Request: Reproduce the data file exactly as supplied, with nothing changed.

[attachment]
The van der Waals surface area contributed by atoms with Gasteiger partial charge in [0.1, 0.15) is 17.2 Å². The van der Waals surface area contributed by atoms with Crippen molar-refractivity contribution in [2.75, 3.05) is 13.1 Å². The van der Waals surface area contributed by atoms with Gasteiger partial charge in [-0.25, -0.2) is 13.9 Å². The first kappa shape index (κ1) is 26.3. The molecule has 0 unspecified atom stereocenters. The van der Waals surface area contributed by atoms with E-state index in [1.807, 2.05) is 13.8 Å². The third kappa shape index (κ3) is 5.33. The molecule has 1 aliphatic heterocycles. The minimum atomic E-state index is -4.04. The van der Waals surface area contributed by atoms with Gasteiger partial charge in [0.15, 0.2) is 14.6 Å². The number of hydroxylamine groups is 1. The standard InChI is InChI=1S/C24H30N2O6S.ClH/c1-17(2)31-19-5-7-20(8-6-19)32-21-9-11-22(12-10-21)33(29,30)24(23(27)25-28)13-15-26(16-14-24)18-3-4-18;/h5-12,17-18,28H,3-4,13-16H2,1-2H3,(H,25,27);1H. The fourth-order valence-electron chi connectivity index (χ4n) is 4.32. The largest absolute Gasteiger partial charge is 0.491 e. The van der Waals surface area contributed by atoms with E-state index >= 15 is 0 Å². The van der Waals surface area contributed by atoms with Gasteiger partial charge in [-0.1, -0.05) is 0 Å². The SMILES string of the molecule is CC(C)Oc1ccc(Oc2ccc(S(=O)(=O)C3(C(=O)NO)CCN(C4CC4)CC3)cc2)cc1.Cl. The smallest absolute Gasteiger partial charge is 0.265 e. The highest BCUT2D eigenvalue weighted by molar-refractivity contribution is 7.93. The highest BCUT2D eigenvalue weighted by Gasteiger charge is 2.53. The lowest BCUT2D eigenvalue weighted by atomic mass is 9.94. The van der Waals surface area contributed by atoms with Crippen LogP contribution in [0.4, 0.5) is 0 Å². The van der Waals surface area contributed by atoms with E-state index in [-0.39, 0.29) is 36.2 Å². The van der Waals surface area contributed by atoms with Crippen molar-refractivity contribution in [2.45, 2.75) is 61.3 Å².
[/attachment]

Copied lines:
The van der Waals surface area contributed by atoms with Gasteiger partial charge in [0.1, 0.15) is 17.2 Å². The van der Waals surface area contributed by atoms with Crippen molar-refractivity contribution in [2.75, 3.05) is 13.1 Å². The van der Waals surface area contributed by atoms with Gasteiger partial charge in [-0.25, -0.2) is 13.9 Å². The first kappa shape index (κ1) is 26.3. The molecule has 0 unspecified atom stereocenters. The van der Waals surface area contributed by atoms with E-state index in [1.807, 2.05) is 13.8 Å². The third kappa shape index (κ3) is 5.33. The molecule has 1 aliphatic heterocycles. The minimum atomic E-state index is -4.04. The van der Waals surface area contributed by atoms with Gasteiger partial charge in [0.15, 0.2) is 14.6 Å². The number of hydroxylamine groups is 1. The standard InChI is InChI=1S/C24H30N2O6S.ClH/c1-17(2)31-19-5-7-20(8-6-19)32-21-9-11-22(12-10-21)33(29,30)24(23(27)25-28)13-15-26(16-14-24)18-3-4-18;/h5-12,17-18,28H,3-4,13-16H2,1-2H3,(H,25,27);1H. The fourth-order valence-electron chi connectivity index (χ4n) is 4.32. The largest absolute Gasteiger partial charge is 0.491 e. The van der Waals surface area contributed by atoms with E-state index >= 15 is 0 Å². The van der Waals surface area contributed by atoms with Gasteiger partial charge in [-0.1, -0.05) is 0 Å². The SMILES string of the molecule is CC(C)Oc1ccc(Oc2ccc(S(=O)(=O)C3(C(=O)NO)CCN(C4CC4)CC3)cc2)cc1.Cl. The smallest absolute Gasteiger partial charge is 0.265 e. The highest BCUT2D eigenvalue weighted by molar-refractivity contribution is 7.93. The highest BCUT2D eigenvalue weighted by Gasteiger charge is 2.53. The lowest BCUT2D eigenvalue weighted by atomic mass is 9.94. The van der Waals surface area contributed by atoms with Crippen LogP contribution in [0.4, 0.5) is 0 Å². The van der Waals surface area contributed by atoms with E-state index in [-0.39, 0.29) is 36.2 Å². The van der Waals surface area contributed by atoms with Crippen molar-refractivity contribution in [2.45, 2.75) is 61.3 Å².